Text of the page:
New York City secured 24,500 affordable housing units last year, setting new record

Posted On Tue, January 16, 2018 By

Posted On Tue, January 16, 2018 By In affordable housing, Policy

Photo courtesy of Ed Reed/Mayoral Photography Office

Mayor Bill de Blasio on Tuesday announced another record-breaking affordable housing milestone: the city financed more than 24,500 affordable homes in 2017, the highest number in nearly three decades. Over the past four years, the de Blasio administration has created or preserved more than 87,500 affordable housing units, on pace to meet the city’s goal of 300,000 units by 2026. Under “Housing New York 2.0,” which the mayor unveiled in October, 25,000 affordable apartments will be secured each year until 2021. About half of the homes are set aside for individuals making $33,400 annually or $43,000 annually for a family of three.

“Housing is the number one expense in New Yorkers’ lives. We’re bringing that expense down by putting shovels in the ground, and putting keys in tenants’ hands,” de Blasio said. “There is more help than ever to fight eviction, freeze your rent or find an affordable home – and we want New Yorkers to reach it.”

After announcing his updated affordable housing plan, and then winning reelection the following month, de Blasio revealed several initiatives that build upon Housing New York 2.0, a plan that increases the original number of affordable units planned by 100,000. He rolled out an assistance program last month called “Open Door” which incentivizes the construction of co-ops and condos for moderate- and middle-income first-time buyers. “Home Fix” is a program that provides low- and moderate-income homeowners with low-interest loans to fund necessary home repairs. The city expects the two programs to help 2,100 New York City families more easily renovate and own homes over eight years.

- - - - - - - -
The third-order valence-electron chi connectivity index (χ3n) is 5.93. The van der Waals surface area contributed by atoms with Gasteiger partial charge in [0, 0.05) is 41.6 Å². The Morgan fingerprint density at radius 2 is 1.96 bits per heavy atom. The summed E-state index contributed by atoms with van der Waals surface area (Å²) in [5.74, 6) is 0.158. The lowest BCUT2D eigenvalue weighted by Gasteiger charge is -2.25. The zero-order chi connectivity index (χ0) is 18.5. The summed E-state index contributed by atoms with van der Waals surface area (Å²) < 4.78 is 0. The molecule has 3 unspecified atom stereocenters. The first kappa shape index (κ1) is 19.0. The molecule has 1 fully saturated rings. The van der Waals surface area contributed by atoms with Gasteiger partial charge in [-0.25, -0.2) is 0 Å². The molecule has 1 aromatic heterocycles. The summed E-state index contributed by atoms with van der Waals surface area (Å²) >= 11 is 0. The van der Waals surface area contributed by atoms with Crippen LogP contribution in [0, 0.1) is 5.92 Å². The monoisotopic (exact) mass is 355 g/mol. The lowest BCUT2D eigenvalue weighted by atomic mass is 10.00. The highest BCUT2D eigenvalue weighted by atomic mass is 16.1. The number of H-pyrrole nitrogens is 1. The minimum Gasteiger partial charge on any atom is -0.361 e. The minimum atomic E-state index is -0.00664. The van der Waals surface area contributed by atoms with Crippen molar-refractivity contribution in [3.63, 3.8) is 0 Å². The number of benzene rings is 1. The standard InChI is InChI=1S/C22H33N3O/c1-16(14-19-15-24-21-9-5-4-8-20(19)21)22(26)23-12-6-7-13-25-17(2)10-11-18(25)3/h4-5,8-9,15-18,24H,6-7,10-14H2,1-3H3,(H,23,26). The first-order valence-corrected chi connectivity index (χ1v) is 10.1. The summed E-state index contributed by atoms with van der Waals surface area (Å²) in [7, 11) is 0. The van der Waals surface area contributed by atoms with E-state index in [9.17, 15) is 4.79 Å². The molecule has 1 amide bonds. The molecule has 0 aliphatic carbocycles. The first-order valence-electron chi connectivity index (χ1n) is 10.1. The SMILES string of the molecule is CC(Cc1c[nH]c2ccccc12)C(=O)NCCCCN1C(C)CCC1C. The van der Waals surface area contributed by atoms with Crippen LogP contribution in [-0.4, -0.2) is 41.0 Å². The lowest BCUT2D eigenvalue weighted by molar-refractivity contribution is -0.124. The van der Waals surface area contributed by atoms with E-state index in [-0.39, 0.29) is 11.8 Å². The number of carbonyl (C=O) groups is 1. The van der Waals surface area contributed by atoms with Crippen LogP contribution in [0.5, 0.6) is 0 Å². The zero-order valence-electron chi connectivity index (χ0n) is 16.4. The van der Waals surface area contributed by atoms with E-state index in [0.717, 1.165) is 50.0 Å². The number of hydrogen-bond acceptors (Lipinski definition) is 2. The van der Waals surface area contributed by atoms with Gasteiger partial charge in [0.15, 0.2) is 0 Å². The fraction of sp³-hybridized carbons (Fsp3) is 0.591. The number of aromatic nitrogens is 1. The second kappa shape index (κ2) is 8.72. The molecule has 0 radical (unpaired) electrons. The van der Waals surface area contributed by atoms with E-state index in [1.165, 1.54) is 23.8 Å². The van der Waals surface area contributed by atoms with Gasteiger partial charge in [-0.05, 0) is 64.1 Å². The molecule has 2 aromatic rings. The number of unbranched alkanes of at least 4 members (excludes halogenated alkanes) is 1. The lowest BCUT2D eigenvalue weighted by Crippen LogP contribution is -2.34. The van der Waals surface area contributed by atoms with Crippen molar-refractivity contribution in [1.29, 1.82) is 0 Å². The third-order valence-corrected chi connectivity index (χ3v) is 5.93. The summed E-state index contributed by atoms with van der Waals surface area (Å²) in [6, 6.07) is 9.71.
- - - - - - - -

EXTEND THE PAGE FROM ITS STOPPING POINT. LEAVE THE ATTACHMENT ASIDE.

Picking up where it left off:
De Blasio also announced plans to convert hundreds of cluster apartments, occupied by homeless families across the city, into permanently affordable units, possibly placing 3,000 people into permanent housing. In November, the city announced plans to develop innovative smaller homes on vacant lots and expand modular buildings and micro-units.

The city on Tuesday also launched a new housing web portal to help New Yorkers apply for affordable housing as well as access resources needed to fight eviction and freeze their rent.

New York City has seen a rapid growth in homelessness under de Blasio. Last February, an estimated 77,000 people occupied the city’s various shelter systems and or lived on the street. In January 2014, de Blasio’s first month as mayor, roughly 68,000 people were without homes.


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